Zaphod and Trillian thought we had a reasonable chance of restoring Highlands to a beautiful condition but I wanted to see it one more time before making a final decision and putting in an offer.  So I contacted my real estate agent's partner.  (My agent was out of town.)  I met the partner at Highlands and as we walked through together, I asked her what she thought a reasonable price for the house would be.  She told me and then asked me about my financing.  None of her business, I suppose, in retrospect.  But I answered the question and she told me with conviction "you'll never get financing for this house".  I assured her I had spoken to the mortgage officer and wasn't getting an FHA mortgage so I didn't think there was anything about the property that would be a problem.  The partner inquired again about my expected down payment and interest rate and after I told her she again insisted "you will never get financing for this house".

I think I cried on my way home.  This woman was an experienced professional and I didn't understand why she wouldn't be more supportive of my desire to spend LOTS of money with her partner - unless she was right and the house wouldn't pass an appraisal and it was all just a waste of time.  I went straight to bed when I got home and woke up to discover that through my own fault or her nosiness, my dog had gotten out of the apartment and relieved herself inappropriately in our neighbor's space.  Kind of like the canine version of insult to injury.

By the time my agent came back to town, I had spoken to the bank again and been reassured that there was no obvious reason why I would be denied a loan.  I picked a price and made an offer.  There was a counter offer.  And a counter-counter.  And an agreement.   And a very detailed inspection.  And then the appraisal was scheduled.  And Zaphod and Trillian made plans to move.  (The offer was made in mid August.)

But then the appraiser refused the job because he was sent to appraise a one family home and the in-law apartment made it two family.  And the appraisal was rescheduled.  But the new appraiser changed her mind because there weren't comparable properties in the neighborhood.  The closing date was postponed by 4 weeks.  Zaphod and Trillian put their things in storage.  The bank made calls and the second appraiser was convinced to take the job again.  Only to turn around 3 1/2 weeks later and once again refuse to complete the appraisal.

And that's when I got very, very angry.

There were many calls to the bank.  The closing was extended again.  And the fourth appraiser completed the paperwork in time for me to close three months after the original offer was made.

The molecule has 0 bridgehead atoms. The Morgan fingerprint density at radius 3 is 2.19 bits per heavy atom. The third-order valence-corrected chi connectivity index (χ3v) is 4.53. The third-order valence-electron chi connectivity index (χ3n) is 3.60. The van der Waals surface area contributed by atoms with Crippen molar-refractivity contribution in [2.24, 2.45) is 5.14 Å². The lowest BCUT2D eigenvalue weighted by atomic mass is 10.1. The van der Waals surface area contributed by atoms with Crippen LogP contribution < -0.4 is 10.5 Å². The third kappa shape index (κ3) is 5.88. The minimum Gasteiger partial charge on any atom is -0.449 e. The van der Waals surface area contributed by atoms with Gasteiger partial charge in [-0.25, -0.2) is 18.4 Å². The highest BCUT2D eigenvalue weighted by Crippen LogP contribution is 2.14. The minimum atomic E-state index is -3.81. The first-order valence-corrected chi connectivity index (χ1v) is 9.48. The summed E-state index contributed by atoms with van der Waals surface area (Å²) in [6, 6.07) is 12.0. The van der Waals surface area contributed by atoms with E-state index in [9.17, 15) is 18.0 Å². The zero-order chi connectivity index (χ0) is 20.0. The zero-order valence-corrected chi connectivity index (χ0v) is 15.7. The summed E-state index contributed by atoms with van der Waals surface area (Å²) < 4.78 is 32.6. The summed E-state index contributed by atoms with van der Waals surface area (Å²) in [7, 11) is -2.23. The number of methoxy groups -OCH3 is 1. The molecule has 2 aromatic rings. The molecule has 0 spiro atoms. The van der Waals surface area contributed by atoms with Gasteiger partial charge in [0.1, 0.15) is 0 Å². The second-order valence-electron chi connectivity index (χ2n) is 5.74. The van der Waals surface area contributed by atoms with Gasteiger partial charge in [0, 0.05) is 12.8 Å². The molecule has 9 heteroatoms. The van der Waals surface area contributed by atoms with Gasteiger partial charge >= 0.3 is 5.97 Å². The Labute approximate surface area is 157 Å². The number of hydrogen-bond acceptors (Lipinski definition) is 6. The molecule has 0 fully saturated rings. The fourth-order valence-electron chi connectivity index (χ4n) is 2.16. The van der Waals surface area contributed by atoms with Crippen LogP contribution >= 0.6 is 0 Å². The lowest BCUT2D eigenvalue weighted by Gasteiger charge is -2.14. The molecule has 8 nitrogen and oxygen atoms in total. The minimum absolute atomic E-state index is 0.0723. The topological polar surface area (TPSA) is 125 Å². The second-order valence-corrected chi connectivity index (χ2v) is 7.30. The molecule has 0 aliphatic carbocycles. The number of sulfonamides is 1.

I took the day off work, arrived at the lawyer's office for 9 am and left not long after with a fistful of keys.

Highlands was ours.

Posted by Fenchurch.

Monday, December 19, 2016

House Shopping - Part 1

I think it's important to start this story by saying, I didn't *need* a house.  Looking at houses was just something to do to make the weekends more interesting. 

This summer was my second summer in Maine and my 10th (ish?) summer living in a furnished apartment.  I was starting to feel like I should buy my own place so I could be annoyed at myself instead of a landlord for things like poorly cleaned carpets and unlit exterior walkways.  And since I did the tourist thing last summer, I wanted this summer to be a bit more educational.  It seemed reasonable to start window shopping locally to at least get an idea of property prices and the home buying process and what I actually like in houses.  When you don't *have* to buy, you have the luxury of shopping for what you want.  If you know what you want, that is.

I browsed through the local Zillow listings and found a big old fixer-upper that appealed to me.  A Bangor friend recommended an agent.  A visit was arranged.  And as I wandered through room after room of this three story house, I thought... you could house a lot of people in a place like this.  Or a lot of greyhounds, which is, I confess, an idea which appealed to me. 

As it happened, my freshman year college roommate was in town with her husband that weekend.  He's what you might call "competent with tools" and he has the resume and photos to prove it.  They had just finished several years of challenging church ministry and were looking for a change of pace and a new home for their 3 boys. 

"Come with me to look at this humongous house," I said.  "I could fill it with dogs and let it fall down around my ears, or you could all move in and help me fix the place up."

They came.  We opened doors.  We tapped on walls.  We looked for the source of water stains. We tilted our heads at the interesting renovation choices of the previous owners. We discussed at length. And we finally decided against this particular house.  (I gave up these drawer pulls.  Sad, but true.)

But we agreed to pursue the general idea of joint living, so I called my agent, and the next weekend we were out tapping on walls again.

To be continued...